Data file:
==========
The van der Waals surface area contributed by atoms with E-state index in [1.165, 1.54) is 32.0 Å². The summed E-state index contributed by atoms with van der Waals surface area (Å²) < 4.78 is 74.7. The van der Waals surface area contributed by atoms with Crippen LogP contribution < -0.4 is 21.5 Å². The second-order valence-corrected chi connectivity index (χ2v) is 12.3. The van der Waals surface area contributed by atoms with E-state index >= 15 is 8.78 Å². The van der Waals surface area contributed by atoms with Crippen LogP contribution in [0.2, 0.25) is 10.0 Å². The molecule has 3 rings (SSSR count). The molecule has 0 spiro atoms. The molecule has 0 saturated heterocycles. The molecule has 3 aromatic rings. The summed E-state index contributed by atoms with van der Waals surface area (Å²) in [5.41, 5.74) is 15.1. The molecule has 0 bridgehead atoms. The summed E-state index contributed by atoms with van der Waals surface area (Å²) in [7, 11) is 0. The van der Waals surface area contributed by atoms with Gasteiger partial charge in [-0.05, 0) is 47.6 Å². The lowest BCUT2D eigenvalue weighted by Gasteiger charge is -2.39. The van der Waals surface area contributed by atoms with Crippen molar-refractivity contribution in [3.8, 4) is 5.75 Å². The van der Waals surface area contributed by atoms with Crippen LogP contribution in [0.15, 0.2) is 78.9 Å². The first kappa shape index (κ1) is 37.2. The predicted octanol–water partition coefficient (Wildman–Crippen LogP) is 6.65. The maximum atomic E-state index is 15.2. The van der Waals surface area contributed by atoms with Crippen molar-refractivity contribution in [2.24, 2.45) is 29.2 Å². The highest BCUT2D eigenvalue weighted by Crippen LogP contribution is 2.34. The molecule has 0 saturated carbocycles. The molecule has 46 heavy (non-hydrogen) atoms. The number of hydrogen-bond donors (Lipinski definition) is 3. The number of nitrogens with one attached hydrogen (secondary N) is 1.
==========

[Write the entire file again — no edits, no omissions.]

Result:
The van der Waals surface area contributed by atoms with E-state index in [1.165, 1.54) is 32.0 Å². The summed E-state index contributed by atoms with van der Waals surface area (Å²) < 4.78 is 74.7. The van der Waals surface area contributed by atoms with Crippen LogP contribution < -0.4 is 21.5 Å². The second-order valence-corrected chi connectivity index (χ2v) is 12.3. The van der Waals surface area contributed by atoms with E-state index >= 15 is 8.78 Å². The van der Waals surface area contributed by atoms with Crippen LogP contribution in [0.2, 0.25) is 10.0 Å². The molecule has 3 rings (SSSR count). The molecule has 0 spiro atoms. The molecule has 0 saturated heterocycles. The molecule has 3 aromatic rings. The summed E-state index contributed by atoms with van der Waals surface area (Å²) in [5.41, 5.74) is 15.1. The molecule has 0 bridgehead atoms. The summed E-state index contributed by atoms with van der Waals surface area (Å²) in [7, 11) is 0. The van der Waals surface area contributed by atoms with Gasteiger partial charge in [-0.05, 0) is 47.6 Å². The lowest BCUT2D eigenvalue weighted by Gasteiger charge is -2.39. The van der Waals surface area contributed by atoms with Crippen molar-refractivity contribution in [3.8, 4) is 5.75 Å². The van der Waals surface area contributed by atoms with Crippen LogP contribution in [0.15, 0.2) is 78.9 Å². The first kappa shape index (κ1) is 37.2. The predicted octanol–water partition coefficient (Wildman–Crippen LogP) is 6.65. The maximum atomic E-state index is 15.2. The van der Waals surface area contributed by atoms with Crippen molar-refractivity contribution in [2.24, 2.45) is 29.2 Å². The highest BCUT2D eigenvalue weighted by Crippen LogP contribution is 2.34. The molecule has 0 saturated carbocycles. The molecule has 46 heavy (non-hydrogen) atoms. The number of hydrogen-bond donors (Lipinski definition) is 3. The number of nitrogens with one attached hydrogen (secondary N) is 1.